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The Latest News Headlines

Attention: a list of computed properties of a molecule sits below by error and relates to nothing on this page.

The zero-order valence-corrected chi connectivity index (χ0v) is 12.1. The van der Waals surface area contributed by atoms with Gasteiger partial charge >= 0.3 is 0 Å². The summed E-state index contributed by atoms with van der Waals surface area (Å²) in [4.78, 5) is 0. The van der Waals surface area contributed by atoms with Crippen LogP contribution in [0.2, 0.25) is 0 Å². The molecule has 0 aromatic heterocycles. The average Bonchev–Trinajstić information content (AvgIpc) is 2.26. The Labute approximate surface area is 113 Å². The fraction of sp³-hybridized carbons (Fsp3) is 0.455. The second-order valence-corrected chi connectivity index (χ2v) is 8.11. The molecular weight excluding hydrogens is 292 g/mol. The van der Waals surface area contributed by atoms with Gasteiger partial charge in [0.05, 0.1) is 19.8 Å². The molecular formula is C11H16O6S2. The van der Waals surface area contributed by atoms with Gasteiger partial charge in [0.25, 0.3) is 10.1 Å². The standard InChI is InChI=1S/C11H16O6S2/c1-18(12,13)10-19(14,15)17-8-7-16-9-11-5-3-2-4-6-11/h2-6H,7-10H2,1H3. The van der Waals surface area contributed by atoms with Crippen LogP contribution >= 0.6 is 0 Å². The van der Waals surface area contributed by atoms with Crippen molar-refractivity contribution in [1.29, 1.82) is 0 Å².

• Here's a roundup of news trending across the nation and the world today. What to know now: 1. Kushner investigation: Jared Kushner, President Donald Trump’s son-in-law, will cooperate with the FBI as it investigates possible ties between the Trump campaign and Russian officials, Kushner's lawyer says. According to a person familiar with the investigation, the FBI is looking into a meeting that Kushner had with Russian officials in December.  2. Trump shove: President Trump had tongues on social media sites wagging on Thursday when he appeared to shove the prime minister of Montenegro out of the way so he could stand in front of a group of leaders at a North Atlantic Treaty Organization meeting when a photo was being taken. A video of the moment shows Trump coming up from behind Dusko Markovic and pushing him as he moves in front. Markovic looks surprised, then smiles when he sees it is Trump. White House spokesman Sean Spicer said Trump wasn’t jockeying for position because leaders are assigned spots when such a photo is taken. 3. Gianforte wins: Greg Gianforte won a special election to fill Montana’s U.S. House seat Thursday, a day after he was charged with assaulting a reporter at his campaign office. Gianforte, a Republican, will fill the seat of Ryan Zinke, who resigned to take a place in Trump’s administration. Nearly 70 percent of votes in Montana were cast before the alleged assault took place on Wednesday. 4. Travel ban heads to Supreme Court: The Trump administration says it will fight a federal appeals court ruling that shuts down the executive order banning travel to the United States from predominantly Muslim nations. Attorney General Jeff Sessions said that the Justice Department will ask the U.S. Supreme Court to take the case.  5. Active season: NOAA's Climate Prediction Center has forecasts an above-normal hurricane season for 2017, with a 70 percent chance of 11 to 17 named storms, five to nine hurricanes, and two to four major hurricanes. “The outlook reflects our expectation of a weak or nonexistent El Nino, near- or above-average sea surface temperatures across the tropical Atlantic Ocean and Caribbean Sea, and average or weaker-than-average vertical wind shear in that same region,” said Gerry Bell, lead seasonal hurricane forecaster at NOAA’s Climate Prediction Center.  And one more ESPN has announced its Week 1 televised college football schedule. The September 2 prime-time game will be between Alabama and Florida State. Earlier in the day, Florida will take on Michigan, Georgia will play Appalachian State and Penn State goes up against Akron. The college football broadcast season begins on Thursday, Aug. 31, when Ohio State plays Indiana. In case you missed it